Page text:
Jan Riggenbach is a longtime garden columnist and feature writer for “Midwest Living Magazine.” She is the author of “Your Midwest Garden: An Owner’s Manual” and “Midwest Gardener’s Handbook.”
I grew up in one of the tract homes hastily constructed after World War II. Every yard had an elm tree in front, a couple of arborvitae by the porch, and elsewhere only sod.
My friend, on the other hand, lived in the older part of our little Midwest town. Her house was surrounded by trees in front and a huge vegetable garden in back. Her father came home from work every afternoon, set his lunch pail in the kitchen, and headed to the garden to harvest the family’s dinner.
A small understory tree is beautiful in all seasons, a serviceberry also produces fruit that makes wonderful pies.
I thought her yard was paradise. There were gooseberries and currants tucked beneath the shade trees, grapevines twining their way up a fence, and a hedge of hazelnuts. A wonderful little serviceberry tree provided fruit for pies. There were hedges of raspberries and blackberries, and a ground cover of strawberries. Perennial crops of rhubarb and asparagus were there for the picking.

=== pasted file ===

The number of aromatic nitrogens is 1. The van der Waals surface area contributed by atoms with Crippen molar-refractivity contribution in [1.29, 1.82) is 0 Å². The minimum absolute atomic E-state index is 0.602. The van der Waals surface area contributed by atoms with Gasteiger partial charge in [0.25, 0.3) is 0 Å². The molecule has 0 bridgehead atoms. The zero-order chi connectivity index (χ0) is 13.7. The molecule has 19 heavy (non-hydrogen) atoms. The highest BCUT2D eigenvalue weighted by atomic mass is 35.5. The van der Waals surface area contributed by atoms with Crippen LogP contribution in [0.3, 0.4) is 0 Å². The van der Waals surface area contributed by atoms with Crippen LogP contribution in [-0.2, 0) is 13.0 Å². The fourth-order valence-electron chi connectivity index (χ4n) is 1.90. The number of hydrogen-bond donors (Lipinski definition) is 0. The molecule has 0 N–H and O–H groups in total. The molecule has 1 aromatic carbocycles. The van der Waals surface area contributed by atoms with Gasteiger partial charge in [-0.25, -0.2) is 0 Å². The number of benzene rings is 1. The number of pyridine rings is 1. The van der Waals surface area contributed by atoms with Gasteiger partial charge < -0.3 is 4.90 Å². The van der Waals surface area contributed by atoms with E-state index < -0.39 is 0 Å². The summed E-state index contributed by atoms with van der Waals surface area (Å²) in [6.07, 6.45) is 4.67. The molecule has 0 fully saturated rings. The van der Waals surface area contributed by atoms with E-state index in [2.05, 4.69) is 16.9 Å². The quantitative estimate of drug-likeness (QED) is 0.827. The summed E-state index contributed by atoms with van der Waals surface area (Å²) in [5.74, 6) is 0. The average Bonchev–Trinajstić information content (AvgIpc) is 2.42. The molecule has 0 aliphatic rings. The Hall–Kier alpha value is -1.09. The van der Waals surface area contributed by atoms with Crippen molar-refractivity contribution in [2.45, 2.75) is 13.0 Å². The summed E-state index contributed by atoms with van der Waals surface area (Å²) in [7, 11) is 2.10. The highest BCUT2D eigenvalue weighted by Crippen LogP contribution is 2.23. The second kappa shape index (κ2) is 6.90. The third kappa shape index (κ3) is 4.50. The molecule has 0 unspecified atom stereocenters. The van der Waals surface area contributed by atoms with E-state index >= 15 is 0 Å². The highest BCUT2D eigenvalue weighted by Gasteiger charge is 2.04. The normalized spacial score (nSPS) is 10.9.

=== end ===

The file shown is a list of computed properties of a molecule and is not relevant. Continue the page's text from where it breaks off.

Native plants such as Joe Pye weed attract butterflies and other pollinators.
A few chickens provided not only meat and eggs but also manure to enrich the garden soil. Plant waste went into a compost pile. My friend’s mother canned the garden produce and baked bread.
Enriching soil with homemade compost is the cornerstone of a sustainable garden.
The family didn’t have a lot of money, but that never mattered. In terms of their everyday life, they were rich.
I’m sure my friend’s parents never heard of “sustainable gardening” or “permaculture,”today’s buzzwords that weren’t in use in their time. But those modern labels would apply to their gardening style, which is as doable now as it was back then.
Edible landscaping relies on fruiting shrubs such as raspberries.
The concepts are closely related and sometimes used interchangeably. A sustainable garden is one that produces minimal waste and is eco-friendly and low maintenance. Permaculture is literally a contraction of two other words: permanent and agriculture. It’s often defined as gardening or farming practices that are more sustainable.
Grapevines do double duty, covering an ugly chain-link fence and producing welcome fruit, too.
Landscaping with edible crops, conserving water, composting wastes, limiting the use of chemicals, using native plants, encouraging pollinators, and layering plants to get more out of less space are just a few of the practices that help make a garden and landscape more sustainable.
Learn more from Jan Riggenbach at the Chicago Flower & Garden Show where she will be speaking at 11 a.m. Saturday, March 15 about “Big Ideas for Smaller Gardens.” View the complete list of this year’s Educational Seminars.
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